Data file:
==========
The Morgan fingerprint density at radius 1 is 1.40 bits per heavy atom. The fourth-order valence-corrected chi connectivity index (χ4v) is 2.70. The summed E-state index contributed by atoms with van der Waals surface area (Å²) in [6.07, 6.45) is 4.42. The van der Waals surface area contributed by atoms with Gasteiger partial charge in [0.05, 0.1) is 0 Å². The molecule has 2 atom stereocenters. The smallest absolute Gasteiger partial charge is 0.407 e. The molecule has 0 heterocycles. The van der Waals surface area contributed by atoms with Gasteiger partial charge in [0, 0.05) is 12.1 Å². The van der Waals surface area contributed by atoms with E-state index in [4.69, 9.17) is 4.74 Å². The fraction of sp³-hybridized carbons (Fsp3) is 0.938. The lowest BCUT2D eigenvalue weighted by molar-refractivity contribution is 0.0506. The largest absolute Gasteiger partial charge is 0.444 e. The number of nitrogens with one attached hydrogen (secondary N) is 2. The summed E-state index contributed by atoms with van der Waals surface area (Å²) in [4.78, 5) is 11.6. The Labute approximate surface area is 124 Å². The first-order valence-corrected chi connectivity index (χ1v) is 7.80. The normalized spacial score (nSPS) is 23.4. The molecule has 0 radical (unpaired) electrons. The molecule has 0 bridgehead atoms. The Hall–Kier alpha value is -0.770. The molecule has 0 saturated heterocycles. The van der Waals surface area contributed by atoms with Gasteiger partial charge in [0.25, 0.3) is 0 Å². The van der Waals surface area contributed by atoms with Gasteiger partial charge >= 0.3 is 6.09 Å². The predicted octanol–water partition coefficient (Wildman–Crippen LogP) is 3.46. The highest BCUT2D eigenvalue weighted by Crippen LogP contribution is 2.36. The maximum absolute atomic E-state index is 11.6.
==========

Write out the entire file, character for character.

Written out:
The Morgan fingerprint density at radius 1 is 1.40 bits per heavy atom. The fourth-order valence-corrected chi connectivity index (χ4v) is 2.70. The summed E-state index contributed by atoms with van der Waals surface area (Å²) in [6.07, 6.45) is 4.42. The van der Waals surface area contributed by atoms with Gasteiger partial charge in [0.05, 0.1) is 0 Å². The molecule has 2 atom stereocenters. The smallest absolute Gasteiger partial charge is 0.407 e. The molecule has 0 heterocycles. The van der Waals surface area contributed by atoms with Gasteiger partial charge in [0, 0.05) is 12.1 Å². The van der Waals surface area contributed by atoms with E-state index in [4.69, 9.17) is 4.74 Å². The fraction of sp³-hybridized carbons (Fsp3) is 0.938. The lowest BCUT2D eigenvalue weighted by molar-refractivity contribution is 0.0506. The largest absolute Gasteiger partial charge is 0.444 e. The number of nitrogens with one attached hydrogen (secondary N) is 2. The summed E-state index contributed by atoms with van der Waals surface area (Å²) in [4.78, 5) is 11.6. The Labute approximate surface area is 124 Å². The first-order valence-corrected chi connectivity index (χ1v) is 7.80. The normalized spacial score (nSPS) is 23.4. The molecule has 0 radical (unpaired) electrons. The molecule has 0 bridgehead atoms. The Hall–Kier alpha value is -0.770. The molecule has 0 saturated heterocycles. The van der Waals surface area contributed by atoms with Gasteiger partial charge in [0.25, 0.3) is 0 Å². The van der Waals surface area contributed by atoms with Gasteiger partial charge >= 0.3 is 6.09 Å². The predicted octanol–water partition coefficient (Wildman–Crippen LogP) is 3.46. The highest BCUT2D eigenvalue weighted by Crippen LogP contribution is 2.36. The maximum absolute atomic E-state index is 11.6.